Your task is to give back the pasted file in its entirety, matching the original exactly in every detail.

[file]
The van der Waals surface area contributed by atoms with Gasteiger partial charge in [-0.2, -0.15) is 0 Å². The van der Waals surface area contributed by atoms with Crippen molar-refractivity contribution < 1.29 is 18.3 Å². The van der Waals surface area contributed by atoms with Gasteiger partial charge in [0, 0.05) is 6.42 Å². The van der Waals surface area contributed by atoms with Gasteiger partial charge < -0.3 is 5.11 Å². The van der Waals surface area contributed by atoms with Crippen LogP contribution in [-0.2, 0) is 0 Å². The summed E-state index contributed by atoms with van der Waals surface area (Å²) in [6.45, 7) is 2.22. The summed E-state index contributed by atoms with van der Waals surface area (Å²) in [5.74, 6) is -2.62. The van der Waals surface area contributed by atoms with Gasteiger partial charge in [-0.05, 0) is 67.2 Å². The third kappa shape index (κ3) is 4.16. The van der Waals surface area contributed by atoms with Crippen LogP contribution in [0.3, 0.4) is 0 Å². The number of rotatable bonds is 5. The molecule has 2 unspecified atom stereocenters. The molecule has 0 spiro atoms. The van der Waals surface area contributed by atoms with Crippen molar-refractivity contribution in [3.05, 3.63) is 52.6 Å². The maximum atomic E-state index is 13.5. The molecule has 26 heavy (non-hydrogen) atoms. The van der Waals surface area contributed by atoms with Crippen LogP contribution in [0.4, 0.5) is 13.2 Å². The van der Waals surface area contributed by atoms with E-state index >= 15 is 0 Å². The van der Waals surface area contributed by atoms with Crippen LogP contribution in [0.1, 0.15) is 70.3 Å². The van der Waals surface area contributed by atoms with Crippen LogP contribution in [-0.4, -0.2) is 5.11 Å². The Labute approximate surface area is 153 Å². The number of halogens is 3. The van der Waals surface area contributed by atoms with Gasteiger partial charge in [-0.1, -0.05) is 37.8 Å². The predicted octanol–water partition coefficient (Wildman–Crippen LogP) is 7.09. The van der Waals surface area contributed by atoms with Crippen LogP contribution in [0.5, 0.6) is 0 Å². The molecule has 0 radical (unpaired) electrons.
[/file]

The van der Waals surface area contributed by atoms with Gasteiger partial charge in [-0.2, -0.15) is 0 Å². The van der Waals surface area contributed by atoms with Crippen molar-refractivity contribution < 1.29 is 18.3 Å². The van der Waals surface area contributed by atoms with Gasteiger partial charge in [0, 0.05) is 6.42 Å². The van der Waals surface area contributed by atoms with Gasteiger partial charge < -0.3 is 5.11 Å². The van der Waals surface area contributed by atoms with Crippen LogP contribution in [-0.2, 0) is 0 Å². The summed E-state index contributed by atoms with van der Waals surface area (Å²) in [6.45, 7) is 2.22. The summed E-state index contributed by atoms with van der Waals surface area (Å²) in [5.74, 6) is -2.62. The van der Waals surface area contributed by atoms with Gasteiger partial charge in [-0.05, 0) is 67.2 Å². The third kappa shape index (κ3) is 4.16. The van der Waals surface area contributed by atoms with Crippen LogP contribution in [0.3, 0.4) is 0 Å². The number of rotatable bonds is 5. The molecule has 2 unspecified atom stereocenters. The molecule has 0 spiro atoms. The van der Waals surface area contributed by atoms with Crippen molar-refractivity contribution in [3.05, 3.63) is 52.6 Å². The maximum atomic E-state index is 13.5. The molecule has 26 heavy (non-hydrogen) atoms. The van der Waals surface area contributed by atoms with Crippen LogP contribution in [0.4, 0.5) is 13.2 Å². The van der Waals surface area contributed by atoms with E-state index >= 15 is 0 Å². The van der Waals surface area contributed by atoms with Crippen LogP contribution in [0.1, 0.15) is 70.3 Å². The van der Waals surface area contributed by atoms with Crippen LogP contribution in [-0.4, -0.2) is 5.11 Å². The Labute approximate surface area is 153 Å². The number of halogens is 3. The van der Waals surface area contributed by atoms with Gasteiger partial charge in [-0.1, -0.05) is 37.8 Å². The predicted octanol–water partition coefficient (Wildman–Crippen LogP) is 7.09. The van der Waals surface area contributed by atoms with Crippen LogP contribution in [0.5, 0.6) is 0 Å². The molecule has 0 radical (unpaired) electrons.